North Buttress

(6 routes)

One of the best alpine rock routes in the country. 500 metres of seriously exposed climbing. This one was a Darrans classic even before it was successfully climbed. Make sure you are on the route early as any route finding errors could result in a cold night out.
There are three variations to the start of the original North Buttress. All take lines on the Little North East Face, joining up with the North Buttress at various points.

Type: 
Wall
Aspect: 
North
Reference Title Grade Length Quality Bolts Gone Natural pro Link to edit content
Lower North East Face start 17 , 16 , 14 140m
0
wire representing trad
From the right-hand end of the flat ledges under the North East Face. Climb a corner/face to a good ledge.
#EwbankAlpine (Technical)Alpine (Commitment)Alpine (Mt Cook)AidWater IceMixedBoulder (Hueco)LengthBoltsTrad
11750mYes
 From the right-hand end of the flat ledges under the North East Face. Climb a corner/face to a good ledge.
21650mYes
 Move right on easy ground under the overhanging wall for 10m, then up an initially steep right-facing corner.
31440mYes
 Head up right to join the standard route.
Duncan Chessell, Kylie Wakelin, March 1997.
North Buttress Direct Start 19
3
1
Two steep pitches through a continuous crack to join the North Buttress route where it briefly traverses round toward the north east face. Don’t be fool by the steepness, the crack is full of jugs and eats up gear.
Rick McGregor, Cathy Mackay, 1975.
North Buttress Standard Route 16 , 17 , 16 125m
3
wire representing trad
This is now the usual way to start the Buttress. Scramble up toward the north-east face to belay off a flat ledge; start by climbing over a bulge to a sloping ledge then continue up a steep but well featured wall, one 45m pitch of 14 which is quite run-out. This brings you to the top of the tussock ridge known as the Yak Pastures. From the upper left of the terrace climb left round a series of small ledges toward the North East Face, avoiding the overlaps on the buttress itself. Then: Traverse up and left for 15m along a tricky break then up steep but broken ground to a comfortable belay ledge.
#EwbankAlpine (Technical)Alpine (Commitment)Alpine (Mt Cook)AidWater IceMixedBoulder (Hueco)LengthBoltsTrad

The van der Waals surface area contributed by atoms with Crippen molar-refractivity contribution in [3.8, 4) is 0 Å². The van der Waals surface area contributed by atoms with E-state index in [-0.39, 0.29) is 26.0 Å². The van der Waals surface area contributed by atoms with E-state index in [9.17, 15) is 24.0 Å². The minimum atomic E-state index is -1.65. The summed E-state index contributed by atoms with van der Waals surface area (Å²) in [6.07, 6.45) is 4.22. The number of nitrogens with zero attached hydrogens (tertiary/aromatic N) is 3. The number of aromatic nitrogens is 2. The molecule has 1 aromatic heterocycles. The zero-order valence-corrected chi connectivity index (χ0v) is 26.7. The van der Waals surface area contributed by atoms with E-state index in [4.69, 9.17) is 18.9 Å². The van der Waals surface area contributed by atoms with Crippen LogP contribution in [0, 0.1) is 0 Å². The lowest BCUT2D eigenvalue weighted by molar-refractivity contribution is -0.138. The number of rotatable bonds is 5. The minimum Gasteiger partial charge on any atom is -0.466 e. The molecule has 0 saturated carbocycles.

11645mYes
 This is now the usual way to start the Buttress. Scramble up toward the north-east face to belay off a flat ledge; start by climbing over a bulge to a sloping ledge then continue up a steep but well featured wall, one 45m pitch of 14 which is quite run-out. This brings you to the top of the tussock ridge known as the Yak Pastures. From the upper left of the terrace climb left round a series of small ledges toward the North East Face, avoiding the overlaps on the buttress itself. Then: Traverse up and left for 15m along a tricky break then up steep but broken ground to a comfortable belay ledge.
21740mYes
 Move up and left into the obvious steep cracks, stepping left again to belay.
31640mYes
 Continue up to regain the buttress, then climb a short steep wall on the right. Continue up the buttress for 200-300m on well featured rock, crux 13-14.
Calum Hudson, Judy Terpstra, Allan Soon, Jan 1982.
North Buttress 17
2.01
wire representing trad
The route starts at the toe of the Buttress, climbing the large grassy Yak Pastures to the overlaps in the buttress. Move left on ledges onto the edge of the north-east face then up on steep ground to regain the buttress. The original ascent took 2 days and involved sections of aid through the steep cracks in the centre of the buttress.
Harold Jacobs, Murray Jones, Dec 1968.
North Buttress North West Face Variation
0
wire representing trad
Climb the right side of the buttress.
Ted Coates, John Howard, 1973.
North Buttress (Winter Ascent) V WI5
0
Follow the line of the summer route. The climbing is generally steep rock-climbing in nature with ice chocking the cracks and shady corners.
Warwick Anderson, Ken Hyslop, Aug 1977.
Attribution: 
Craig Jefferies